I thought I would take some time to talk about what it is we will be doing during the Arctic Safari Expedition with Adventure Canada!
Methane is an important greenhouse gas, accounting for over a third of anthropogenic driven climate warming and has risen by a factor of 2.5 since the early 1800s. Methane is far more destructive in our atmosphere than carbon dioxide as it effectively absorbs 36 times more heat. It is widely agreed upon that atmospheric methane concentrations have undergone significant increases, and it is also widely accepted that this has occurred in conjunction with shifts in the global climate that is causing coastal permafrost to thaw. Critically, it seems likely that coastal Arctic methane emissions may have a major role to play in modern methane emissions, however, methane released from Arctic coastal regions is not well constrained and the fate of sub-seafloor methane in the Arctic oceans in a warming Arctic is far from certain. Coastal areas remain critically under sampled with all data coming from eastern Siberia and Svalbard, Norway. Numerical models of the Arctic methane budget are in desperate need of data points from the Canadian high Arctic, namely the areas in which this voyage travels. Having the opportunity to take part in this expedition would provide highly sought after data for global methane models. Furthermore, given the diversity of locations visited as part of this voyage it would allow for further investigation in to how sources of methane differs across the diverse Arctic environments. Not only would conducting research on this voyage support research efforts, it would also provide an excellent educational opportunity for participants about to learn about a critical but often overlooked climate warming pathway.
Check out my interview on CBC to learn more about this experience: http://www.cbc.ca/player/play/996546627726 (clip begins at 19:35)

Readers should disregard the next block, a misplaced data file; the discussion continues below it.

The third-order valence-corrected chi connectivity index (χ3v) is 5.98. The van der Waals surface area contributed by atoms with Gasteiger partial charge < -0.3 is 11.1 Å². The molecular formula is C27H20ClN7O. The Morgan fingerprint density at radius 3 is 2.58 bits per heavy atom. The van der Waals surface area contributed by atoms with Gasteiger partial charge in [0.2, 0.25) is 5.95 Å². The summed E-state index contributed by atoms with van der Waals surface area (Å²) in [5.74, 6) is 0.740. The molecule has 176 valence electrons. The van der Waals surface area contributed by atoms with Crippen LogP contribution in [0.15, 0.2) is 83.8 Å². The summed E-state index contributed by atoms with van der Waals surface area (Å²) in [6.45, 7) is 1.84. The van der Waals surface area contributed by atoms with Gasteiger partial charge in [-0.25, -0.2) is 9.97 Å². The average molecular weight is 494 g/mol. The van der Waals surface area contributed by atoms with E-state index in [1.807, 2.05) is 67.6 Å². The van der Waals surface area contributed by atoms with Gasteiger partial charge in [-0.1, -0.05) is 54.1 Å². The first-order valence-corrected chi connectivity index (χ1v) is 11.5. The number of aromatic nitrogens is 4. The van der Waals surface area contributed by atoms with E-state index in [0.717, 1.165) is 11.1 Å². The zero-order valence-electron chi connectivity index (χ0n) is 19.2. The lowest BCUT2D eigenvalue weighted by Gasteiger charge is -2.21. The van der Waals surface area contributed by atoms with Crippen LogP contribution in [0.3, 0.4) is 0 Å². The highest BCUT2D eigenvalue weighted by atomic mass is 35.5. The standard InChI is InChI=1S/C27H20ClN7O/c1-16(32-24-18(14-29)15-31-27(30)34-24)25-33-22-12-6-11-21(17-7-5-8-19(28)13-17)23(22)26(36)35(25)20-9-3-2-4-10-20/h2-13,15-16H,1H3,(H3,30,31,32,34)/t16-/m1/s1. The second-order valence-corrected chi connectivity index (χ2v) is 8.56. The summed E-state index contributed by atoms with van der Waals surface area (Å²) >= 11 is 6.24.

I am still in shock from receiving the email from Adventure Canada informing Kenzie Kuhn and I that we have been selected as the Scientists in Residence on their Arctic Safari Expedition. We applied with little belief we would be chosen. I'm failing to find the words to describe what this means to us that Adventure Canada has chosen to support two young, female early career researchers! Kenzie and I are currently prepping our sampling equipment and designing workshops for participants to enjoy! Stay tuned for the next blog post where I'll discuss what we will be studying, hint, it includes biogeochemical cycling! :) For more details on the expeditions check out the Adventure Canada website!
"Our classic Arctic expedition begins by exploring Greenland’s fjords and communities with hosts from WWF-Canada. The great icefjord at Ilulissat, a UNESCO World Heritage Site and source of the majority of the icebergs in the North Atlantic, is one of many highlights. Across the Davis Strait, the Canadian Arctic experience begins in Qikiqtarjuaq (Broughton Island). As we head north, opportunities for polar bear, whales, and musk ox abound on Devon Island, while Prince Leopold Island is one of Canada’s best birding areas. Abandoned RCMP and HBC posts offer a glimpse into the region’s rich history; at Beechey Island, we’ll pay our respects at the graves of three of Sir John Franklin’s men. Resolute Bay memorializes the courage of the Inuit of Canada’s Arctic. On this trip, we will live and breathe the natural history of some of the planet’s most striking features as we search for the cultures and wildlife of the vast and beautiful north" - Adventure Canada